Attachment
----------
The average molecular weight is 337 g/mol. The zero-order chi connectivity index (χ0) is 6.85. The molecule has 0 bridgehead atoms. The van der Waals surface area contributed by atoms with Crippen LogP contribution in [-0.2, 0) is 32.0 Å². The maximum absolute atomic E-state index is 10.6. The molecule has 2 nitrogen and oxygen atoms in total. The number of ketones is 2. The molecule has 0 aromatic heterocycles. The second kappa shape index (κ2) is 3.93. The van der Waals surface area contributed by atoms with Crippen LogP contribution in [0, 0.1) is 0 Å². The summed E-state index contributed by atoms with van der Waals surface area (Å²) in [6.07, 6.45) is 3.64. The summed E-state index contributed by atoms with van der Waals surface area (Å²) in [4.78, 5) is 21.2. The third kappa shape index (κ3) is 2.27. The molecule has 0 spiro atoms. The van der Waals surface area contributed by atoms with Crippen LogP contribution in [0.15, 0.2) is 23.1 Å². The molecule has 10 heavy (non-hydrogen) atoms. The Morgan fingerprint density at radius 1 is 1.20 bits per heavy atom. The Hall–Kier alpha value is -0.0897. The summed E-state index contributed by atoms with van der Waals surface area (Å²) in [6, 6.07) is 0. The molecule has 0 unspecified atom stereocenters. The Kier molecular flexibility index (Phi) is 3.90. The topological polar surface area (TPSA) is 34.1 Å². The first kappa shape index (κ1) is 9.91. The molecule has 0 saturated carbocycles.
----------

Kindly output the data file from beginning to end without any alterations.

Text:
The average molecular weight is 337 g/mol. The zero-order chi connectivity index (χ0) is 6.85. The molecule has 0 bridgehead atoms. The van der Waals surface area contributed by atoms with Crippen LogP contribution in [-0.2, 0) is 32.0 Å². The maximum absolute atomic E-state index is 10.6. The molecule has 2 nitrogen and oxygen atoms in total. The number of ketones is 2. The molecule has 0 aromatic heterocycles. The second kappa shape index (κ2) is 3.93. The van der Waals surface area contributed by atoms with Crippen LogP contribution in [0, 0.1) is 0 Å². The summed E-state index contributed by atoms with van der Waals surface area (Å²) in [6.07, 6.45) is 3.64. The summed E-state index contributed by atoms with van der Waals surface area (Å²) in [4.78, 5) is 21.2. The third kappa shape index (κ3) is 2.27. The molecule has 0 spiro atoms. The van der Waals surface area contributed by atoms with Crippen LogP contribution in [0.15, 0.2) is 23.1 Å². The molecule has 10 heavy (non-hydrogen) atoms. The Morgan fingerprint density at radius 1 is 1.20 bits per heavy atom. The Hall–Kier alpha value is -0.0897. The summed E-state index contributed by atoms with van der Waals surface area (Å²) in [6, 6.07) is 0. The molecule has 0 unspecified atom stereocenters. The Kier molecular flexibility index (Phi) is 3.90. The topological polar surface area (TPSA) is 34.1 Å². The first kappa shape index (κ1) is 9.91. The molecule has 0 saturated carbocycles.